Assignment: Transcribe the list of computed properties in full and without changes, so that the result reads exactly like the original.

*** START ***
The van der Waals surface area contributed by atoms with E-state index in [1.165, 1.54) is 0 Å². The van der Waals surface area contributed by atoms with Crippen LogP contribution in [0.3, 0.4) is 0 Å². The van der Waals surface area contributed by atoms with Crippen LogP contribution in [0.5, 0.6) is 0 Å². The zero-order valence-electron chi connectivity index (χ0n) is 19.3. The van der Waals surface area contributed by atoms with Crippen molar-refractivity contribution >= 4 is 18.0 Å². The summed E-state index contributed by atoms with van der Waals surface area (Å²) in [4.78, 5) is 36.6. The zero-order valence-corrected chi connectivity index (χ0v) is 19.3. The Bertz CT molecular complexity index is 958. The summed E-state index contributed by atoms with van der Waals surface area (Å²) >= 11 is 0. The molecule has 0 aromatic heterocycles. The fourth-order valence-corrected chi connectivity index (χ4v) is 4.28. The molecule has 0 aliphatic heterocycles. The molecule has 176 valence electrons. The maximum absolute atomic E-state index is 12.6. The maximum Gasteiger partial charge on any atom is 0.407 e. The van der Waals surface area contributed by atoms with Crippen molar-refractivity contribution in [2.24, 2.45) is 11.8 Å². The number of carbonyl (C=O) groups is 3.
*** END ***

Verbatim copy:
The van der Waals surface area contributed by atoms with E-state index in [1.165, 1.54) is 0 Å². The van der Waals surface area contributed by atoms with Crippen LogP contribution in [0.3, 0.4) is 0 Å². The van der Waals surface area contributed by atoms with Crippen LogP contribution in [0.5, 0.6) is 0 Å². The zero-order valence-electron chi connectivity index (χ0n) is 19.3. The van der Waals surface area contributed by atoms with Crippen molar-refractivity contribution >= 4 is 18.0 Å². The summed E-state index contributed by atoms with van der Waals surface area (Å²) in [4.78, 5) is 36.6. The zero-order valence-corrected chi connectivity index (χ0v) is 19.3. The Bertz CT molecular complexity index is 958. The summed E-state index contributed by atoms with van der Waals surface area (Å²) >= 11 is 0. The molecule has 0 aromatic heterocycles. The fourth-order valence-corrected chi connectivity index (χ4v) is 4.28. The molecule has 0 aliphatic heterocycles. The molecule has 176 valence electrons. The maximum absolute atomic E-state index is 12.6. The maximum Gasteiger partial charge on any atom is 0.407 e. The van der Waals surface area contributed by atoms with Crippen molar-refractivity contribution in [2.24, 2.45) is 11.8 Å². The number of carbonyl (C=O) groups is 3.